Apple's caught in a legal tangle once again, and this time it comes from THX, a company founded by Star Wars producer George Lucas, Bloomberg reports. As per reports, THX has alleged that the Cupertino-based brand has infringed on its speaker technology that the latter uses in its iPhones, iPads and Mac products.
The company has filed a complaint with U.S. District Court, Northern District of California. THX's patented technology is a speaker unit that can enhance sound output and can be attached to computers or flat-screen televisions. THX has alleged in its complaint that the Apple products that use these speaker units infringe upon their patent and have hence caused them “monetary damage and irreparable harm”. THX is now seeking a court order to end the alleged infringement and royalty or damages to compensate it for its lost profits.
Another patent lawsuit!
While only time will tell how Apple's patent lawsuit with THX pans out, its tiff with Samsung has been on for really long now. Earlier this month, Apple won a patent infringement lawsuit against Samsung in the UK. Justice Floyd of the Chancery Division of the High Court of England and Wales dismissed three of Samsung's standard-essential patent (SEP) claims against Apple. The three patents pertained to processing and transmitting data on 3G mobile networks, Florian Mueller wrote on his Foss Patents blog. Samsung was reportedly disappointed with the court's decision, and a spokeswoman stated that the company will decide on filing an appeal after thoroughly reviewing the judgment.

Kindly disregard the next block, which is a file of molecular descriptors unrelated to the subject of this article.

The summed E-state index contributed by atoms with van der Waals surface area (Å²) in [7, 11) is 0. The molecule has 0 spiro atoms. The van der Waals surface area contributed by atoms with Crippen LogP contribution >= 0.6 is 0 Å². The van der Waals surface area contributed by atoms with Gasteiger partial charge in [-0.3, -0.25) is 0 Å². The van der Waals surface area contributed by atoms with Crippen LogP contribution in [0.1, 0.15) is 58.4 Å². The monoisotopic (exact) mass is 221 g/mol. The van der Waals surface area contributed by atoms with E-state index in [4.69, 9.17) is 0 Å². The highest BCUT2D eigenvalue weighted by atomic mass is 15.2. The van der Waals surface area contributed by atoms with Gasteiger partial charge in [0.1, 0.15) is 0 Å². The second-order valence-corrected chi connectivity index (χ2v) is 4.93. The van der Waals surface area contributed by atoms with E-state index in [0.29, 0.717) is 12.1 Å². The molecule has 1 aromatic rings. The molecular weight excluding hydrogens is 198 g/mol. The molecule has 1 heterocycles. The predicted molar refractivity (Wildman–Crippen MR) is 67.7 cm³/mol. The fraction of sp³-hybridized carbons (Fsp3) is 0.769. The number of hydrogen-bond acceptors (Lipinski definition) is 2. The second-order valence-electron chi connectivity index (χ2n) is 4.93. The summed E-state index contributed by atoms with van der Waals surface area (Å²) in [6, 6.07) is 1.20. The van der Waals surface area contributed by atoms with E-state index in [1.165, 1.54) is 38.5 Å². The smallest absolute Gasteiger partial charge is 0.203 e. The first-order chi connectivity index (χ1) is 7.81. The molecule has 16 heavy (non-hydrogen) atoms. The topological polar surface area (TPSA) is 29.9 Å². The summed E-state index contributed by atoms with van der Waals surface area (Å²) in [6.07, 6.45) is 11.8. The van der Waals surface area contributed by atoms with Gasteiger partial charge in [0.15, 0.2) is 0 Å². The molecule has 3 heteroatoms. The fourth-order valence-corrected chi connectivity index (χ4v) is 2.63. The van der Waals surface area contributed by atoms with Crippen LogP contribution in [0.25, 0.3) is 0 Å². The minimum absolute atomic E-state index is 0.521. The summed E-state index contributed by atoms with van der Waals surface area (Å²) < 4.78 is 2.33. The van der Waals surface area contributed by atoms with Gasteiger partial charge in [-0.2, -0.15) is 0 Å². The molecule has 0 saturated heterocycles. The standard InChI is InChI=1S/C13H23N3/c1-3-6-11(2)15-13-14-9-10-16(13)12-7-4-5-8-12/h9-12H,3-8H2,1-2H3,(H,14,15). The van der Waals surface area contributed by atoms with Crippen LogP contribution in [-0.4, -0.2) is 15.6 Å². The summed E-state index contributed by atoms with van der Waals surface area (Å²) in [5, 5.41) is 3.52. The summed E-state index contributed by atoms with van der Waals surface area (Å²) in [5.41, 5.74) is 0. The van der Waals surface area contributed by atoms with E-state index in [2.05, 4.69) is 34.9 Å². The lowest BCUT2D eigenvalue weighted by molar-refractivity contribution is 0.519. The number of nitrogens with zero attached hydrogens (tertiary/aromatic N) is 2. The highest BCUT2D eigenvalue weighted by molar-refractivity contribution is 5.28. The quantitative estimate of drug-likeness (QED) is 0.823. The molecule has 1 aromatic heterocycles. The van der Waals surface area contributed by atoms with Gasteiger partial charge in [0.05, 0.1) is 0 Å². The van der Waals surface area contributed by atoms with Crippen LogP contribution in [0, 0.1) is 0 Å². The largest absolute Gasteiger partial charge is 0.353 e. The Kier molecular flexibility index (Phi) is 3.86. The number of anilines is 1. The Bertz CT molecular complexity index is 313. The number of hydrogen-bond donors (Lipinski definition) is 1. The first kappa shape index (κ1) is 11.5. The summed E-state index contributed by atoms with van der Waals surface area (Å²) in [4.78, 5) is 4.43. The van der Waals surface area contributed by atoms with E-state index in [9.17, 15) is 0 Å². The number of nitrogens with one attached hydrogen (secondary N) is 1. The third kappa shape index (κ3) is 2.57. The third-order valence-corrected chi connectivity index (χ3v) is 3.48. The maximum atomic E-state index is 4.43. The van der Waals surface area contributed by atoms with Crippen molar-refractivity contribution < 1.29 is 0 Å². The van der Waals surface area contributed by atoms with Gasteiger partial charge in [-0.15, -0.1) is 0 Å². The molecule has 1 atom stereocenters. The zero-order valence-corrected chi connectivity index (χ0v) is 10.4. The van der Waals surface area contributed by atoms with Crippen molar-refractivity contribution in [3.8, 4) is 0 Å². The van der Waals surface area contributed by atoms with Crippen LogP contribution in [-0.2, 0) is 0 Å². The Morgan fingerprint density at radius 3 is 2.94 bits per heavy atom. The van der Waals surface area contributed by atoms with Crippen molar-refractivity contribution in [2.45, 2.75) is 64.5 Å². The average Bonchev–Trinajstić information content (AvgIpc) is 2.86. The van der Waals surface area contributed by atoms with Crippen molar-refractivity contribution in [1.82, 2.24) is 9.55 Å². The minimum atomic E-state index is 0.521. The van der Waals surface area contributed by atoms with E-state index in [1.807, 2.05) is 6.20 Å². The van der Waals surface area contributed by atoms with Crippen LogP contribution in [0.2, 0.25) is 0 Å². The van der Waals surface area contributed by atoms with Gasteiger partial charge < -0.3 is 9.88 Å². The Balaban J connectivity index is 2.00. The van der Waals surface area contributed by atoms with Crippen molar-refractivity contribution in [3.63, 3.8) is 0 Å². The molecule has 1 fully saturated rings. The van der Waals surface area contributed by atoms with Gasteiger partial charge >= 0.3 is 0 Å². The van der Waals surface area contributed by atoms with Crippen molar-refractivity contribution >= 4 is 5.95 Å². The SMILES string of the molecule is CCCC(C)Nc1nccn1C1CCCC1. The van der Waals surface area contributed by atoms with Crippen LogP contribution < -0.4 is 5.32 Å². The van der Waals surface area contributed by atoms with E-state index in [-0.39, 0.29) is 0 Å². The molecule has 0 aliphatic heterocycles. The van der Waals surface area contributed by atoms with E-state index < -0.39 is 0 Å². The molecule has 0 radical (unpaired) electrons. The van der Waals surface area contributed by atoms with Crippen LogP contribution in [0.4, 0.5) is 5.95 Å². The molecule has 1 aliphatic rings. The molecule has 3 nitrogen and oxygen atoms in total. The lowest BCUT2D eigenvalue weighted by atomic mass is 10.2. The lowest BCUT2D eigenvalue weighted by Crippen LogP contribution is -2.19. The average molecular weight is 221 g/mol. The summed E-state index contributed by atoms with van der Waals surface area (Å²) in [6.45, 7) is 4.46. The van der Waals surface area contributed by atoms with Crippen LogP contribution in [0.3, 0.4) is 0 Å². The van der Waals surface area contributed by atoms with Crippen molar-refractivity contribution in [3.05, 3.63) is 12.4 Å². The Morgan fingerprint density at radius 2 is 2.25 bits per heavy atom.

The South Korean giant recently lost its 22nd SEP assertion against Apple in Japan. Mueller notes that in addition to losing over two dozen SEP assertions, Samsung has been unable to put into effect any non-SEP claims anywhere in the world. Needless to add, the ruling has dealt a blow to Samsung in its ongoing patent tussle with Apple.
Earlier this month, there came a major twist to the two giants' prolonged patent battle after a federal judge reduced the damages Samsung was supposed to pay to Apple. US District Court Judge Lucy Koh reduced the damages by $450.5 million, saying jurors had not properly followed her instructions while calculating some of the damages.
Judge Koh also stated that there had been errors in determining when Apple first notified Samsung about the alleged violations of the patents for its trendsetting iPhone and iPad. The ruling reduced Samsung Electronics' bill to just under $599 million.
Nokia has also jumped into the ring to support Apple's bid to secure permanent injunctions against several Samsung smartphones. The Finnish manufacturer is so far the only third-party entity to come forward and back Apple’s longstanding appeal.
The brief was filed recently at the US Court of Appeals for the Federal Circuit in Washington under lock and key, but there’s a summary attached that makes for interesting reading. In the filing, Nokia attorney Keith Broyles argued that Koh made a mistake by ruling that the iPhone maker must establish a “causal nexus” between their patents and the demand for its phones in order to secure the permanent injunction. A rule such as this “could cause wide-ranging damage to the United States patent protection landscape,” Nokia said.